Smart mobility hubs: the future of clean and accessible transport
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Smart mobility hubs: the future of clean and accessible transport

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Author | M. Martínez Euklidiadas

One of the most fascinating aspects of Japan is that the Shinkansen mid-and high-speed rail network that forms the backbone of the country is perfectly integrated with the subway and commuter train system, bus loading bays and public bicycle systems of each town. Sometimes, in places like Tokyo, you don’t even have to change platforms when changing networks. A similar case, but on a smaller scale, can be found on the other side of the world, when getting off the ferries that cross the IJ Canal at Amsterdam’s Central Station, there are railway lines and one of the world’s largest parking facilities for bikes. Both are smart mobility hubs designed to reduce friction points and emissions during journeys.

What are smart mobility hubs?

Smart mobility hubs are a type of infrastructure designed so that intermodal transport can allow travelers to use extremely low impact collective and personal passenger transport systems: cycle to the train station, walk to the bus stop, ferry across a bay to then use a monorail, etc.

This infrastructure allows numerous previously disconnected public infrastructures to be clustered together, by merging transport nodes and expanding the range of each of these thanks to these common points of contact. Integrating the possibility of cycling into the collective public transport system, makes it more powerful:

These mobility hubs are similar to those that were deployed during the 20th century (plane-car; train-car), but today, the smart attribute is related to both the decarbonization of travel and the digital infrastructure available to travelers.

The aim of these hubs is to merge transport infrastructures so that when people get off a train, they do not have to walk 5 km to a bus station or, even worse, hop into a car, which will probably take them to their destination.

The key aspects of smart mobility hubs

For an infrastructure to be considered a ‘smart mobility hub’ they need to meet certain criteria:

  1. Local integration with collective passenger transport. The most common examples tend to be train-train, train-bus, bus-ferry, etc., but there are also train-bus-ferry, or combinations of more elements. If possible, all in the same building or hub.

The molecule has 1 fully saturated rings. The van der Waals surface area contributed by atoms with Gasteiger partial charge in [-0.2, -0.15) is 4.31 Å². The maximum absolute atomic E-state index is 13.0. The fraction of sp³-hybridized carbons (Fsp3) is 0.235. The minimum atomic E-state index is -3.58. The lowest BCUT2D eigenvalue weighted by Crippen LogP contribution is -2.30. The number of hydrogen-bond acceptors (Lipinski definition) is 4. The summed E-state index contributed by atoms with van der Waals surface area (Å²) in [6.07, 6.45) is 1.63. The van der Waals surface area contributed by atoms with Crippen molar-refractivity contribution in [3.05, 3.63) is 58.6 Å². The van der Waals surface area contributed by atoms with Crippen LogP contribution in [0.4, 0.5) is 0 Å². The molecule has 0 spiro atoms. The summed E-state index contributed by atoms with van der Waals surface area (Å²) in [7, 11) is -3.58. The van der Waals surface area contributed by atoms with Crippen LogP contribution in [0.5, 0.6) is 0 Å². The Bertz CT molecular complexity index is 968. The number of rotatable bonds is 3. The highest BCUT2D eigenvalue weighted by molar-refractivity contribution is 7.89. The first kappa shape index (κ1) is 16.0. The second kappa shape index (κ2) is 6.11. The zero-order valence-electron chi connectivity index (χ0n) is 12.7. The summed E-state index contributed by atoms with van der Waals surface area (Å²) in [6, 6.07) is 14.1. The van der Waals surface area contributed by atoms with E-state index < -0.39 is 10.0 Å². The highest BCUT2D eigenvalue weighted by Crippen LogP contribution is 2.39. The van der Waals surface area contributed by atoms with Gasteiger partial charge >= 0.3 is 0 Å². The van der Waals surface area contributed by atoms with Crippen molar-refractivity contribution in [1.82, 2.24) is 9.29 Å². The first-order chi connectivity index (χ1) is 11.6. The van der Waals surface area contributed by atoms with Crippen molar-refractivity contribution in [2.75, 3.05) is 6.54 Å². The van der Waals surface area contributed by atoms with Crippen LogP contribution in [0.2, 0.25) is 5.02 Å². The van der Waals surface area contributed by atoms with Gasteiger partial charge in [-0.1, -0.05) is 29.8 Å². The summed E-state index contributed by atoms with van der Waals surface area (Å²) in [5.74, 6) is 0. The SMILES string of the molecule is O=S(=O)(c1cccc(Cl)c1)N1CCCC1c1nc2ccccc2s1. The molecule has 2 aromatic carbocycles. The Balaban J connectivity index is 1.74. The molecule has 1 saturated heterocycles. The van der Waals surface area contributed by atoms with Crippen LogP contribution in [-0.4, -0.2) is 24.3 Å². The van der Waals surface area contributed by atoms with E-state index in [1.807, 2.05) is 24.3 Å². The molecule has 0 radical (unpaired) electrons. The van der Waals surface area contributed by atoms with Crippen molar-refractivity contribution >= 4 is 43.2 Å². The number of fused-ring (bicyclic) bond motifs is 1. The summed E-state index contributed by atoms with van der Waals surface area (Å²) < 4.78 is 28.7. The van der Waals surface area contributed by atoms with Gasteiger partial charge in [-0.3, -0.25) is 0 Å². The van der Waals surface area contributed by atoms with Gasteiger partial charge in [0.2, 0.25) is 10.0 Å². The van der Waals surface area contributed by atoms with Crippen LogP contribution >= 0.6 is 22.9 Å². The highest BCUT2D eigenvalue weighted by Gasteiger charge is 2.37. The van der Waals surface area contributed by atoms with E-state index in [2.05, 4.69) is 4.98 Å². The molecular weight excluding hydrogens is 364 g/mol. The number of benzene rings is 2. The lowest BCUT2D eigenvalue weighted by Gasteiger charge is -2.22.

2. Local integration with private low-emission private transport networks, with parking facilities and lanes for bikes by default, but also open to micro-mobility with Personal Mobility Vehicles and even shared cars.
  3. Multimodal information panels. For example, providing information about bus loading bays for travelers getting off medium speed trains, and vice versa. They need to know predicted travel times in multimodal transport chains.
  4. Organic growth with local operators. The aim is for local, regional and national operators to work together creating rural-suburban-urban networks that intertwine with one another, thus maximizing the use of all the networks together with each added hub.
  5. Cater to all types of profiles, from parents with children, to elderly groups traveling together or students traveling autonomously. Accessibility is a basic principle of these networks.

The major benefits of smart mobility hubs

The decarbonization of the transport system is undoubtedly the main reason for promoting these smart mobility hubs, enabling passengers to get from A to B, a trip previously done using a car, without having to use the latter. This is achieved with a second objective of the network: re-densify journeys so that most passengers traveling between two nearby points, do so using the same line.

Apart from these factors, another objective of these mobility hubs is to allow passengers to enjoy convenient, pleasant and comfortable journeys without the frustration of traffic jams or going round in circles looking for a parking space for their private vehicles. Provide smooth journeys, dependent on operators with frequencies and average speeds that do not depend on users, who can relax during their trip.

There are other more widespread but relevant factors such as reducing local pollution with dissuasive car parks in a rural environment connected with the urban environment; facilitating the autonomy of children and elderly groups thanks to adapted platforms and monitored networks full of people; optimizing the urban space, recovering streets for citizens; stimulating active mobility, which tends to form an integral part of these hubs.

Image | Ōji Station (Tokyo), which combines the local subway, commuter and regional lines, high-speed Shinkansen airport shuttle service, bus loading bays and a bike parking facility. | Author M. Martínez Euklidiadas

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